Monday, June 27, 2011

life is good

Writing a fair amount of python these days.
Today was the two noobs pair programming. I think we were half as productive as expected. Maybe less. I didn't get to anything I was supposed to look at, but I read through it for percolating this evening.
Lots of programming does well when it steeps in my head. Sort of. I don't know.
I do know if you take away Gmail and chat programs I do a fuckload more work, that's certain.

Holy cow. I'm not even unhappy about it; pair programming keeps you close to on task. There's never a "hey let's google lolcats" moment when you're working with somebody.

I don't know if I'd run up against that in this environment; there's a metric ton for me to learn about python and the financial services industry before I stand a chance at being bored.

Today this blew my mind in Python:
class CaseOfSpam():
    Case = []
    def spamYourKids(self, spam):

So that looked pretty innocuous to me, coming from Java.
but when you do something like this:
>>> a = CaseOfSpam()
>>> b = CaseOfSpam()
>>> a.Case
>>> b.Case
>>> a.spamYourKids('spamYourWife')
>>> b.Case
Quick, what do you think b.Case should be? Nothing, right? We didn't add anything to it. Ahh, but we did:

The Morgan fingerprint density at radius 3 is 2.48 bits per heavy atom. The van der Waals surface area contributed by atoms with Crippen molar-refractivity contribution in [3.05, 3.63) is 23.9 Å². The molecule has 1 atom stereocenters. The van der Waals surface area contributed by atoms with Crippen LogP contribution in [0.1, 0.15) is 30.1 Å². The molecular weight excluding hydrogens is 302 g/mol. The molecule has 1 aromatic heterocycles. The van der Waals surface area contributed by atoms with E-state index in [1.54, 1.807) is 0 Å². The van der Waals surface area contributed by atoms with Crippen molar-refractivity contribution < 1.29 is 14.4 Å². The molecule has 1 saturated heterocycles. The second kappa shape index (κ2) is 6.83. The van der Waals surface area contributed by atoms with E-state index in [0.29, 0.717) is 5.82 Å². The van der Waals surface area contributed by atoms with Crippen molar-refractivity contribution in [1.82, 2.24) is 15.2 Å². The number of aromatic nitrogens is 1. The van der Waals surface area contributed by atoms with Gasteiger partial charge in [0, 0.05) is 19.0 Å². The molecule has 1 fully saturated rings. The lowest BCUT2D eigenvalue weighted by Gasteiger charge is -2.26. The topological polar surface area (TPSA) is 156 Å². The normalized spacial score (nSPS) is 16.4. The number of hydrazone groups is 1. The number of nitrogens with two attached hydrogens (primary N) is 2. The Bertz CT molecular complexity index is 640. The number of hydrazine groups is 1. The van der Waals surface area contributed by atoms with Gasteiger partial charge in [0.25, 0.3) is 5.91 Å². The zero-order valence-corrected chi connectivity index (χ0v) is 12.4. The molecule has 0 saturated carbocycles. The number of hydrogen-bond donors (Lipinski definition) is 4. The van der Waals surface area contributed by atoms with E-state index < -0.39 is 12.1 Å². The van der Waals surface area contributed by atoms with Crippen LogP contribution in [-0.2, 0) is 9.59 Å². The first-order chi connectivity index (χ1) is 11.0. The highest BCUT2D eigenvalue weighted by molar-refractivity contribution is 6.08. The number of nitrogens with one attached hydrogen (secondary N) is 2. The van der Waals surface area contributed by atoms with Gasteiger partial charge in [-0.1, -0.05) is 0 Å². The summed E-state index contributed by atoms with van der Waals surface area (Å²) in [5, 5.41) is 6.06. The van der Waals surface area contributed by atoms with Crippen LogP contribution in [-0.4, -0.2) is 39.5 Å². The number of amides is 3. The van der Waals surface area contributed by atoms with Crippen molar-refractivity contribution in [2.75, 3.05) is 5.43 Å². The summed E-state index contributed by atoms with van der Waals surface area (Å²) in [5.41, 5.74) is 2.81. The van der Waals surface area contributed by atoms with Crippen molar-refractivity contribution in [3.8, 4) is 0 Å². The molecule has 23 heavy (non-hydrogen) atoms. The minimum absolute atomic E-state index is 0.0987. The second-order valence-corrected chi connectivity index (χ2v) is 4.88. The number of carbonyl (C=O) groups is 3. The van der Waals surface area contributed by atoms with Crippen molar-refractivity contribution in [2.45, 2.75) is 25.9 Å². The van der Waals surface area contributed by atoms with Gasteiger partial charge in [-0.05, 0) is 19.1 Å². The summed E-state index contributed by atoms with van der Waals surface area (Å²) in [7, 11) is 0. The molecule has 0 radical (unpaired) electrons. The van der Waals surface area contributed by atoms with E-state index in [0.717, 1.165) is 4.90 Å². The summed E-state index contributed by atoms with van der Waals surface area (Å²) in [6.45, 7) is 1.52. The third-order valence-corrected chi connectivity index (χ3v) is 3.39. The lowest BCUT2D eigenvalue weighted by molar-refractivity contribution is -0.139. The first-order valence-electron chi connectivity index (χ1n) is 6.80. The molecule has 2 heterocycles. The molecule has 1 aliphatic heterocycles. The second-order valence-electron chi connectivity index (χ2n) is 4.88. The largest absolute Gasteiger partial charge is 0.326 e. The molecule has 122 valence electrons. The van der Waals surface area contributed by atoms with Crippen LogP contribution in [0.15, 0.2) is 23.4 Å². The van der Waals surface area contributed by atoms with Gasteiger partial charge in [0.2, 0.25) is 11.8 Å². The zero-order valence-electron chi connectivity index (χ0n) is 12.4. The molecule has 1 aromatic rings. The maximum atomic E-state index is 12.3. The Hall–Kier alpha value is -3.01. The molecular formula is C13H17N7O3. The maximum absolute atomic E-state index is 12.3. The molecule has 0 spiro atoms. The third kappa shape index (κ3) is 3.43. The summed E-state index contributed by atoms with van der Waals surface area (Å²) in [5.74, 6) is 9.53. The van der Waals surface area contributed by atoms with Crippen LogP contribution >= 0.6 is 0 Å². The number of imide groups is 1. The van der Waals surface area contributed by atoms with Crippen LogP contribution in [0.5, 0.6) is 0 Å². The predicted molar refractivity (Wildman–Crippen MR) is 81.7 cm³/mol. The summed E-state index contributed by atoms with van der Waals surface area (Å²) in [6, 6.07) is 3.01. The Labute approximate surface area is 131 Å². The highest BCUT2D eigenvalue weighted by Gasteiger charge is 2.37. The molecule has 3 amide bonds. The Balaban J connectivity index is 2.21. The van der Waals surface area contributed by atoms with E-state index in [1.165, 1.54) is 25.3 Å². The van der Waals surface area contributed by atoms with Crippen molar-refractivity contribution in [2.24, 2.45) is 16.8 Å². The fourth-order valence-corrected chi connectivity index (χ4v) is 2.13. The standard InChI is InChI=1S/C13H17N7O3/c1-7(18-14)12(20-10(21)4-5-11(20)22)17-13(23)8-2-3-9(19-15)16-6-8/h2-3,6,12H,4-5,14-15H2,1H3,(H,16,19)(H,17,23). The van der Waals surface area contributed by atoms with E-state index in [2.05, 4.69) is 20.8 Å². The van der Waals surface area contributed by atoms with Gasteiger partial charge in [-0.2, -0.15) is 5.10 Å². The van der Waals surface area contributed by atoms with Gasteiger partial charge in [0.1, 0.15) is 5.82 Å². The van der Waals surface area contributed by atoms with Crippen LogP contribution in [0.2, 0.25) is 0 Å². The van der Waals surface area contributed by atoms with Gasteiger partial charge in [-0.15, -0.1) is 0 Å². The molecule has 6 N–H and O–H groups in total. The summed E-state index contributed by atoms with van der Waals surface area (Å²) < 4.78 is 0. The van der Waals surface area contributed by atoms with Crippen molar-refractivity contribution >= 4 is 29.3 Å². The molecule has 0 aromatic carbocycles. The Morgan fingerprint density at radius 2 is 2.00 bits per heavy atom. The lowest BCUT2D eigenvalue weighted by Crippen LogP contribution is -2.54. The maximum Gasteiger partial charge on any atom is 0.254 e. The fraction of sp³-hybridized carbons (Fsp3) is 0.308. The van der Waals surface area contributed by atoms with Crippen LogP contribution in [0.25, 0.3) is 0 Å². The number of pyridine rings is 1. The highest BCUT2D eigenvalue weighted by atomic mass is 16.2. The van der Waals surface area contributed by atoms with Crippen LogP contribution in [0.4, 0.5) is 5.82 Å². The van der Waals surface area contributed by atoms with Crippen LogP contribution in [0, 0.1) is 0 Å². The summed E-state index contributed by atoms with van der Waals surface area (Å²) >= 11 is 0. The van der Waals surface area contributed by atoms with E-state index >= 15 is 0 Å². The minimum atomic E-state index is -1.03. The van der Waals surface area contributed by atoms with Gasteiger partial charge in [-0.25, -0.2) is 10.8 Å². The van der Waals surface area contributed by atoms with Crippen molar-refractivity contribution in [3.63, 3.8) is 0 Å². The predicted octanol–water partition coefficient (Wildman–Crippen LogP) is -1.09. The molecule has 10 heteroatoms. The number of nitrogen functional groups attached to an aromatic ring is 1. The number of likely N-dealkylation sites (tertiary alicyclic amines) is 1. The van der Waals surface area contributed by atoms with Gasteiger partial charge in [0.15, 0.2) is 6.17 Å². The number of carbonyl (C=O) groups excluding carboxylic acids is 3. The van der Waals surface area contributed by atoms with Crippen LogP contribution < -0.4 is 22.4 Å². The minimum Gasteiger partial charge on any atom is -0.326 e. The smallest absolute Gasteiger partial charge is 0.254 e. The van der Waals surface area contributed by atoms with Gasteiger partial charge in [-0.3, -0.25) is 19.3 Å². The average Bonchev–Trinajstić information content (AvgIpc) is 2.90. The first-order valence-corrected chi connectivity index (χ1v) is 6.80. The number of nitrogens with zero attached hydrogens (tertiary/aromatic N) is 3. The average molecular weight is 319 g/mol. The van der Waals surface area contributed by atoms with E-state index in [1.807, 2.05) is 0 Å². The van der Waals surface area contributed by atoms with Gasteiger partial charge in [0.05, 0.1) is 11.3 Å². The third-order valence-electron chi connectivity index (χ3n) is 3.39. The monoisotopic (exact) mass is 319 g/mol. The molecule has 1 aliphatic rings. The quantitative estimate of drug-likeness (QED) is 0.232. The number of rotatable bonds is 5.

Oh no, they're everywhere!!
In fact, instantiating additional CaseOfSpam()s will give you prepacked Cases, with whatever you've appended.

This is actually totally OK, but I flipped out for about ten minutes, muttering "everything I know is wrong" over and over.
What I expected was an object field, not a class field.
Class Fields are global.
Object Fields behave as I'd want, where each object has its own stuff in it.
I'll add 2 functions and an object member to show this. (why two functions? I'm going to add an __init__ call to construct the object field we need)
class CaseOfSpam():
    Case = []
    def spamYourKids(self, spam ):

    def cuzEtc(self, spam ):
    def __init__(self):
        self.Box = []   

Now I can add stuff with the instance object -
>>> a = spam.CaseOfSpam()
>>> b = spam.CaseOfSpam()
>>> a.cuzEtc('Brian')
>>> b.cuzEtc('Filthy Lumberjacks')
>>> a.Box
>>> b.Box
['Filthy Lumberjacks']
>>> a.spamYourKids('I SAID EVERYBODY')
>>> b.Case

And that's how I play Crack The Whip with my readers.
Scott, are you still here? I expect you're the only one.

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